Rocketman on August 24, 2009, 10:54:22 am
Did Odysseus ever think that although Poseidon promised not to harm him, he can still extract revenge on his son and possibly wife?  Especially since at the end of the story he told the big guy off?  I have to say that now that the story is done, it seems to me that Odysseus is one of the least likeable "hero" characters I have ever read.  Yes, I know that there is only so much that you can do with a character that comes from 2,300 (or so) years ago but still....

jrl on August 24, 2009, 12:01:26 pm
Actually, I tend to think most literary heroes are whitewashed.

Odysseous in this version is one of the most realistic Men of Power I can think of.

The excercise of power is in and of itself a nasty thing and the corruption therefrom is all but inexcapable when you are a king. While Odysseus has in a very real sense minimized his use of power, he is none the less corrupted by it.

As for Penelope or Telemachus, The gods are still bound by Poseidon's oath to Odysseus: "Remember your father loves you." maintains the connection between Odysseus and Telemachus. Likewise for Pelelope: they parted on good terms, so Poseidon is still bound by his oath, because of Odysseus care for her.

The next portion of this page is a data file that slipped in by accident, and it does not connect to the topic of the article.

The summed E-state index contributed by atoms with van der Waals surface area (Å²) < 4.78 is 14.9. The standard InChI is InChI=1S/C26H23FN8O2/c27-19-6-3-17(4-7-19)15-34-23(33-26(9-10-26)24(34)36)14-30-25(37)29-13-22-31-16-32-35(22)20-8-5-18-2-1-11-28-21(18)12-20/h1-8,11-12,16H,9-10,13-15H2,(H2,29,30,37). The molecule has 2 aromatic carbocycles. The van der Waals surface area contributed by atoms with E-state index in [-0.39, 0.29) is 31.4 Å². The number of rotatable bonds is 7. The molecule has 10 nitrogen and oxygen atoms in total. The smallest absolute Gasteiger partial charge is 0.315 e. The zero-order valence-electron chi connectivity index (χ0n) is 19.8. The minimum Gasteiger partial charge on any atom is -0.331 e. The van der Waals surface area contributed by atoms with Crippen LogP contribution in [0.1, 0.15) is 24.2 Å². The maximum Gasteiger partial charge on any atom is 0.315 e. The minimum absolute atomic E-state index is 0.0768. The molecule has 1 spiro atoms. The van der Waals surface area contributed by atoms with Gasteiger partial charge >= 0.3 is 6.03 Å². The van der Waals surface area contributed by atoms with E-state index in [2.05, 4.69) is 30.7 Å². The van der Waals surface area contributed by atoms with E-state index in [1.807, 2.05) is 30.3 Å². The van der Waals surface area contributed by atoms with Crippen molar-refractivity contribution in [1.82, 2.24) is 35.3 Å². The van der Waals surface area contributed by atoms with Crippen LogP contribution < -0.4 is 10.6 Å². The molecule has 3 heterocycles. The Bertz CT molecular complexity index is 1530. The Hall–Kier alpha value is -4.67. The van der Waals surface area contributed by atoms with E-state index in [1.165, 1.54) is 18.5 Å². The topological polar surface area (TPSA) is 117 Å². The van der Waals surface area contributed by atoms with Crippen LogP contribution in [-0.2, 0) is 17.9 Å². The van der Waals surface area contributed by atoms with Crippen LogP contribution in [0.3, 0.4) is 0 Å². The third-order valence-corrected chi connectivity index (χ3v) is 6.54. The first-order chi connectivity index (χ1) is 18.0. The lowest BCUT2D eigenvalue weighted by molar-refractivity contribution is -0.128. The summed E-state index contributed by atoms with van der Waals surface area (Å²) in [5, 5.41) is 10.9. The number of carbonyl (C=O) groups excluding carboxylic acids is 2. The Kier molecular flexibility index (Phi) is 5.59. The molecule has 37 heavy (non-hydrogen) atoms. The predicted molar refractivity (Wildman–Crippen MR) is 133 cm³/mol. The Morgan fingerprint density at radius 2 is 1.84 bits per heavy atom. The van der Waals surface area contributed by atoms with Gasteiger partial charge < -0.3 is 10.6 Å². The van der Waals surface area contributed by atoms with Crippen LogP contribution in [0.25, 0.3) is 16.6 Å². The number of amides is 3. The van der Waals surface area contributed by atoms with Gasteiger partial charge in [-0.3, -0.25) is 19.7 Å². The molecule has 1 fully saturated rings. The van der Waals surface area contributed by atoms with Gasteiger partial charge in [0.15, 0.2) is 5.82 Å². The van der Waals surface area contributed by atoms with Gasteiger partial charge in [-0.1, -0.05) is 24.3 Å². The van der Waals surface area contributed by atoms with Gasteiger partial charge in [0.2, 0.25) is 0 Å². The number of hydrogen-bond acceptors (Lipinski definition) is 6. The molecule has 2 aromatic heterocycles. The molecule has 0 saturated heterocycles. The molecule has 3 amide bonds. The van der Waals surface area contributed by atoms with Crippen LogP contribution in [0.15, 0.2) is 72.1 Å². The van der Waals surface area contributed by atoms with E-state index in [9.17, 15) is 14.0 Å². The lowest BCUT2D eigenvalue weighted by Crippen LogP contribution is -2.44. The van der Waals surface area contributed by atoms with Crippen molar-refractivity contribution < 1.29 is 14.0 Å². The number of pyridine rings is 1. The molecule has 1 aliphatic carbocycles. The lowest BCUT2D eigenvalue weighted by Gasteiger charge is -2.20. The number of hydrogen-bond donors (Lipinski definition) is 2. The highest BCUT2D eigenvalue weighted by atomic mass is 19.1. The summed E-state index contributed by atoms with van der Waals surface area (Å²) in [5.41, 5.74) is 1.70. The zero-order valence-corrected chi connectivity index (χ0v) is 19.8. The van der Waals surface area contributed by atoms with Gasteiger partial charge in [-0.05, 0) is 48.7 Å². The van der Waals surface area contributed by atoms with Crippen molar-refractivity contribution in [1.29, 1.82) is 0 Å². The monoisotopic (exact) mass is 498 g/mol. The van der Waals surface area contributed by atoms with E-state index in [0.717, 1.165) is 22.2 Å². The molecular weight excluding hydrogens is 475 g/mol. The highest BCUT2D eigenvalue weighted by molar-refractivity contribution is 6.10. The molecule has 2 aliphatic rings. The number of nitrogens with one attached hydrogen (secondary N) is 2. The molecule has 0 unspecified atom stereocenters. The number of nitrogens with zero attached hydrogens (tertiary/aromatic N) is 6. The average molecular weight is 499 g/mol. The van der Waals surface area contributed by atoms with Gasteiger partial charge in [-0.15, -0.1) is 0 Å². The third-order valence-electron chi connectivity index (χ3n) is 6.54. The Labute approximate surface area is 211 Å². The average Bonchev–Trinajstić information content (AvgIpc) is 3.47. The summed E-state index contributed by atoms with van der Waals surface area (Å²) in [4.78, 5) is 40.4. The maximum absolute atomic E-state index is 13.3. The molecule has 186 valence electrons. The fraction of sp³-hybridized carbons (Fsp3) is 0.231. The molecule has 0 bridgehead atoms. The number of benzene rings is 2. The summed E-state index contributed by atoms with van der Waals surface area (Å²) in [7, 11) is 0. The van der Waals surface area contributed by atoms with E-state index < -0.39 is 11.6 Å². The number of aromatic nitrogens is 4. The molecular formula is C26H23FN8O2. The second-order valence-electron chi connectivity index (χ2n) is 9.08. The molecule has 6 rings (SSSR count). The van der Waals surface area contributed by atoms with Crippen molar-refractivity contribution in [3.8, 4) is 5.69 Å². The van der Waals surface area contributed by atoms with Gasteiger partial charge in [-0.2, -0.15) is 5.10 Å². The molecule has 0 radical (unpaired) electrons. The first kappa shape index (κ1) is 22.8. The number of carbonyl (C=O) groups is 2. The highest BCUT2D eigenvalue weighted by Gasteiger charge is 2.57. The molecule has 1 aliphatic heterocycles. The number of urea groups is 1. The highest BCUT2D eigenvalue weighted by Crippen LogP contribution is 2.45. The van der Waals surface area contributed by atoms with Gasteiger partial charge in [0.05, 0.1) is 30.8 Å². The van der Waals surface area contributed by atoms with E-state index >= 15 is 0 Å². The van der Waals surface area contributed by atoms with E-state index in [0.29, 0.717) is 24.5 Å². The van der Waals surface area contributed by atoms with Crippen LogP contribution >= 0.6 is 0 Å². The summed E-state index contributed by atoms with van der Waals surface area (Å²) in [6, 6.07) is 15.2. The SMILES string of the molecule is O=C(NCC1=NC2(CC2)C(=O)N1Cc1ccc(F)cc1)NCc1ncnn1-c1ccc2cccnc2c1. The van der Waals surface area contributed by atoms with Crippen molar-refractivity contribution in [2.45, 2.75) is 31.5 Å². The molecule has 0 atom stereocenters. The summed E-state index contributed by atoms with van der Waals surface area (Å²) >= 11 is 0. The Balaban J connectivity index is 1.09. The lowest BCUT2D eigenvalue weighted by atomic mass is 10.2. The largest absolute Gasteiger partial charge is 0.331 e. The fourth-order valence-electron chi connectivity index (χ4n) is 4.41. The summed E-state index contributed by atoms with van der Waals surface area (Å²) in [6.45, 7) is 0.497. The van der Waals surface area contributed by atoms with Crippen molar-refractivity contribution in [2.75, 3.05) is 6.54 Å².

You  could argue that by his oath to Odysseus, Poseidon has doomed his pantheon.

raoullefere on August 24, 2009, 07:31:11 pm
To me,  this tale mixes the personality of Odysseus with that of another character of the Illiad, Diomedes, who fights the gods directly, wounding Ares at one point and Aphrodite at another. If you read between the lines, Diomedes seems to be a man who loves (and causes) trouble; apparently, after the war he makes it home to Argos, where his wife has deposed him. (He's supposed to slink away, but I find that out of character; it's more likely he killed her and the whole lot of her lovers, then left in disgust) Diomedes then goes around the Mediterranean fighting battles and founding cities, apparently for the sheer hell of it. This ending, particularly, makes me think more of him and that seething orneriness you can see in his character than of Odysseus.

As far as dooming themselves, I think the Olympians did that by involving themselves on both sides of a war between two parties of their worshipers. It's one thing for this or that god to take one side because of a wrong, however petty, but another when god and worshiper are matched against one another, as they were at Troy. The byzantine conflicts between the gods themselves that take place on the plains of Illium are enough, in and of themselves, to shake the faith of any worshiper. The tale of Odysseus, as rendered here, is merely the natural fallout of that.

OffefArtesy on September 15, 2011, 07:23:27 am
So did samurai ever use sheilds? 

I dont remember ever seeing a historical drawing or a Shogun Total War Japanese unit with shields.  I know some of the forum members here are well informed with history.

Pformadisa on October 14, 2014, 10:56:19 pm
Excellent. I like you comment. It good to do that.